According to iFixit, Apple has made two changes to the new keyboards that are on the recently announced special bumpy MacBook Pro. The changes appear to be a new material underneath the key on the switch cover and a new dome switch that may be more resistant. And while it's far too early to say whether these changes will make a difference in improving keyboard reliability, it's clear right now that Apple is still just adjusting its design instead of overhauling it.
IFixit-teardown was needed to find out what Apple's design changes were, because the company refused to explain them without telling reporters that it had used a "new material". So the teardown began, and the results are subtle enough to have taken special scientific equipment (and will take even more in the future) to determine the difference.
The first of iFixit's findings is that Apple actually uses a new material inside part of the key inside the keyboard. It is a polymer above the keyboard switch itself that was previously a complex polymer, and now appears to be essentially pure old nylon, according to a FITR analysis. Apple began using a silicone membrane inside the keyboard last year. The company insisted that it was there to reduce noise, despite patent applications and service documents confirming that they were meant to protect against debris. This new material does not change the general membrane, but instead it is another type of polymer that lies beneath it.
The newer material is "clearer and smooth to touch," according to iFixit. Although why [the change] can help, some are guessing. Maybe it's better not to let dust stand under it? At this point only Apple really knows.
The second change is even more mysterious. On Apple's butterfly keyboard, there is a metal dome switch underneath each key. That's what makes the electrical connector that detects a keystroke. Apple seems to have made minor changes to these switches in the new keyboard.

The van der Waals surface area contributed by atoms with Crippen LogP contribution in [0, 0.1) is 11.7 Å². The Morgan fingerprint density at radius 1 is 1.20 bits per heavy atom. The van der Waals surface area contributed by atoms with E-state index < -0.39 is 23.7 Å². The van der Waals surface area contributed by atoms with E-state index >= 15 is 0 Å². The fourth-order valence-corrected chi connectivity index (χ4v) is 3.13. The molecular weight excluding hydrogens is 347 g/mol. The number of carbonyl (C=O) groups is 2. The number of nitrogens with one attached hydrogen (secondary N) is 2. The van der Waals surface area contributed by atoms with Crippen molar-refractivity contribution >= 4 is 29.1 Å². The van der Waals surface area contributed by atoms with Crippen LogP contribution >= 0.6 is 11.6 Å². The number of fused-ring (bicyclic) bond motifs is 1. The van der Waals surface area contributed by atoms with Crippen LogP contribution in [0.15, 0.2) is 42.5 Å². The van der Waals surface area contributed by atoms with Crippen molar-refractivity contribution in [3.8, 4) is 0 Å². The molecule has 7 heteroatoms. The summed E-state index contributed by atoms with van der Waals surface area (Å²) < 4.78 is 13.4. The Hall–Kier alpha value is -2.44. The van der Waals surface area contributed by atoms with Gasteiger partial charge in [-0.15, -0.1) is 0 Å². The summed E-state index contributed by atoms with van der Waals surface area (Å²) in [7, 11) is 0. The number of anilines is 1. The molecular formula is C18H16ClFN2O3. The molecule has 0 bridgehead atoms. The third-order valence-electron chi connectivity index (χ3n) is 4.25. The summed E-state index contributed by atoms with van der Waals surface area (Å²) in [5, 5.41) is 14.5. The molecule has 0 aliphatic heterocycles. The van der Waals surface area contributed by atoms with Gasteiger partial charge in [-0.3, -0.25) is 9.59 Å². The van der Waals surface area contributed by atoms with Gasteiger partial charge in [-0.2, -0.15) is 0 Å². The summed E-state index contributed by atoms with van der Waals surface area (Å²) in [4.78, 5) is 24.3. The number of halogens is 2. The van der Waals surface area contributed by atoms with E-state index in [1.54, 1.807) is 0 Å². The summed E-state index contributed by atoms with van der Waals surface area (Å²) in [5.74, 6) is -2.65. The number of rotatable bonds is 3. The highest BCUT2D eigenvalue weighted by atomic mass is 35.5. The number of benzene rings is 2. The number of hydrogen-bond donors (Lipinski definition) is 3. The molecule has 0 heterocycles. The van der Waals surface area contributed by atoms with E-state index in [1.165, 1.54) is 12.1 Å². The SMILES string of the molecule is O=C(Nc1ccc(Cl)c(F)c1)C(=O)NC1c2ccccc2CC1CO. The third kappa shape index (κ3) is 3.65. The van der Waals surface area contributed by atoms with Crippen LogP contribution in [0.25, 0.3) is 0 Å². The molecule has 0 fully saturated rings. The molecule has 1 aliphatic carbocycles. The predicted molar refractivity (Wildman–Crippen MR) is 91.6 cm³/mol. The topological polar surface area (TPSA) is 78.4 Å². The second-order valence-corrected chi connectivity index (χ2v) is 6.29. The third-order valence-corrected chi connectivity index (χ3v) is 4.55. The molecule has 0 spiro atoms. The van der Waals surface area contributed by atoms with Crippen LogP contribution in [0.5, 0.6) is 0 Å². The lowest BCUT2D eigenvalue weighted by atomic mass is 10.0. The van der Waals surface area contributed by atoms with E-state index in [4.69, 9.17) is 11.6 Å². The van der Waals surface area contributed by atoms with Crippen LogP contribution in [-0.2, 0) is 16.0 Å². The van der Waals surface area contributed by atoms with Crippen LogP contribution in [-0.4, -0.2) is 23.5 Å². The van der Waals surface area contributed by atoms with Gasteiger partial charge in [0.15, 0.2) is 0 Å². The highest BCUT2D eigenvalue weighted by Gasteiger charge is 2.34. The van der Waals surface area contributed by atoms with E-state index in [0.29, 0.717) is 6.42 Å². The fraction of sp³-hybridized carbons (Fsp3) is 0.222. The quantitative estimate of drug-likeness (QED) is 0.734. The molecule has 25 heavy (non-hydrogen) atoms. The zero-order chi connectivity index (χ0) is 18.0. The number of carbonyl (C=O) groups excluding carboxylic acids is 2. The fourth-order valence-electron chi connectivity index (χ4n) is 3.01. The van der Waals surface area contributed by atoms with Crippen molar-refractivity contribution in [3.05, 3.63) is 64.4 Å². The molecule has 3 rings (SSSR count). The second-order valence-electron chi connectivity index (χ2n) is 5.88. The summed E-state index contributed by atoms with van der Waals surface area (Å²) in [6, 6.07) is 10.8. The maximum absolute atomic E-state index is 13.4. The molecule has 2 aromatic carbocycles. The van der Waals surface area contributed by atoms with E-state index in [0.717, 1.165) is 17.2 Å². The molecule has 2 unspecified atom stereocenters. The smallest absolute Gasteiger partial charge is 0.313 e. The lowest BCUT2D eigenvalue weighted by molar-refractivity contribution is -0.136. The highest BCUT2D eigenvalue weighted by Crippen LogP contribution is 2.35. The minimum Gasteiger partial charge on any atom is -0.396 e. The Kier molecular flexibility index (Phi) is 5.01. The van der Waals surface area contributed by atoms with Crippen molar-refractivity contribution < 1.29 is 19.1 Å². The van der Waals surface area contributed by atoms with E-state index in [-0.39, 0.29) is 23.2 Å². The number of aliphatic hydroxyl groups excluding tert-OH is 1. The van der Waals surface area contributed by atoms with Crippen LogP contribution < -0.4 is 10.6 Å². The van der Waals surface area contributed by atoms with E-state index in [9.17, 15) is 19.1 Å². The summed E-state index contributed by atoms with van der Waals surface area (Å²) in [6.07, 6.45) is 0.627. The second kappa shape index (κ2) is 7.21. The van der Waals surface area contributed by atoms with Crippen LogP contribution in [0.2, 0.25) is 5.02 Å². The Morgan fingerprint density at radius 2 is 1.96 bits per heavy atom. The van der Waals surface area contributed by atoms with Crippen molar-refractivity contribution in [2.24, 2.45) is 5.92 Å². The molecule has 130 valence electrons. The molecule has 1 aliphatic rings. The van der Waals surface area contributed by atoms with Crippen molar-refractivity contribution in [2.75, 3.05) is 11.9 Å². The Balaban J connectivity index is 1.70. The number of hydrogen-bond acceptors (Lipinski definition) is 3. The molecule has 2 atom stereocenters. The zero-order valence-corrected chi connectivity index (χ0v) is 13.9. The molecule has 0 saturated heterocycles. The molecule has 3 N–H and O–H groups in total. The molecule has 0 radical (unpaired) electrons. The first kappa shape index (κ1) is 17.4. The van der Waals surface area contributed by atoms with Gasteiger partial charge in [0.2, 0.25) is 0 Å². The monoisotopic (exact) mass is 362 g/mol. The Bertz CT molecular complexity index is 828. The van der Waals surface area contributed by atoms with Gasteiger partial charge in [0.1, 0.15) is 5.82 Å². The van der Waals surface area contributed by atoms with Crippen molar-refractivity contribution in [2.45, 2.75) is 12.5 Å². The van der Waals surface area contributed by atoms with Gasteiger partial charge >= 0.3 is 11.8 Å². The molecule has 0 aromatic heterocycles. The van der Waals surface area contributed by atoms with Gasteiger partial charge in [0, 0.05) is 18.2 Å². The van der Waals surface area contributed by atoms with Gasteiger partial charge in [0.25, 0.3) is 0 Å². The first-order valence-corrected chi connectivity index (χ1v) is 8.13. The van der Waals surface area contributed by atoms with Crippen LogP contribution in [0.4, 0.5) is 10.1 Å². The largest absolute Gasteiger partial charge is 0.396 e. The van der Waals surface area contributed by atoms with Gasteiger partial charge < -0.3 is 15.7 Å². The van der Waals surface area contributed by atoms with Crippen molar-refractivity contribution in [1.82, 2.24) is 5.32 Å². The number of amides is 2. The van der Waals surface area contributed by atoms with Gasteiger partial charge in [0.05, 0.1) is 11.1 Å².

iFixit states that "the difference in surface finish from the 2018 version (left) to 2019 (right) indicates that Apple may use a revised heat treatment or alloy, or possibly both." A full analysis of what has changed However, requiring much more sophisticated equipment than iFixit now has access to. Again, it's a question Apple could answer at any time.
However, it seems clear that these metal switches are probably guilty of many (but probably not all) of the keyboard failures people have experienced. They are just small and delicate – they work by brushing down and pushing themselves up "like a very small jam or Snapple cap," says iFixit. It's not hard to imagine that the world's smallest dirt cover deforms under the kind of stress all portable keyboards have to endure.
So it makes sense that Apple gets iterating on this part and trying to make it as elastic as possible – but it is also certain that there is a limit to how effective that strategy can be. When it comes to what can break these switches on current keyboards, theories go from dust to grit to metal mass. A very popular Reddit post from earlier this month puts the case out for the latter.
Apple's butterfly keyboard has undergone several revisions since its debut on the MacBook in 2015, but no one has managed to fix the underlying reliability issue. The second generation came with the 2016 MacBook Pro, with a small update in 2017 to curb noise. Problems continued and the 2018 MacBook Pro came with a third generation keyboard with silicone membranes. Now in 2019, the third generation has been tweaked with the new switch cover and replacement materials.
All the keyboards sold over the last four years, as well as the new 2019 models, are now covered under a new repair program, and Apple has said keyboard repair times have also been shortened. It is up to you to decide whether the more comprehensive repair program should be the cause of emergencies or concerns.
It is impossible to know right now whether the new design described by iFixit will solve the reliability issues once and for all. What we can say for sure is that the basic design of the butterfly keyboard has not changed. This means that when a switch – even if rarely happens now – it will require intensive repair.
At the end of the day, Apple's butterfly keyboard has a much bigger flaw, one that this model's tweaks can't fix: for many people, the belief in this design has simply been lost. Apple could theoretically fight the loss of trust with more goodness, but it certainly has not been forthcoming so far. Getting the company to admit that it can be a problem has been a year-long process.
Correction : The original version misidentified the polymer change as on the silicone membrane, not the switch cover.
When it comes to consumer confidence in Apple's butterfly keyboards, different materials will not make a significant difference. . The third section has been corrected and we apologize for the error.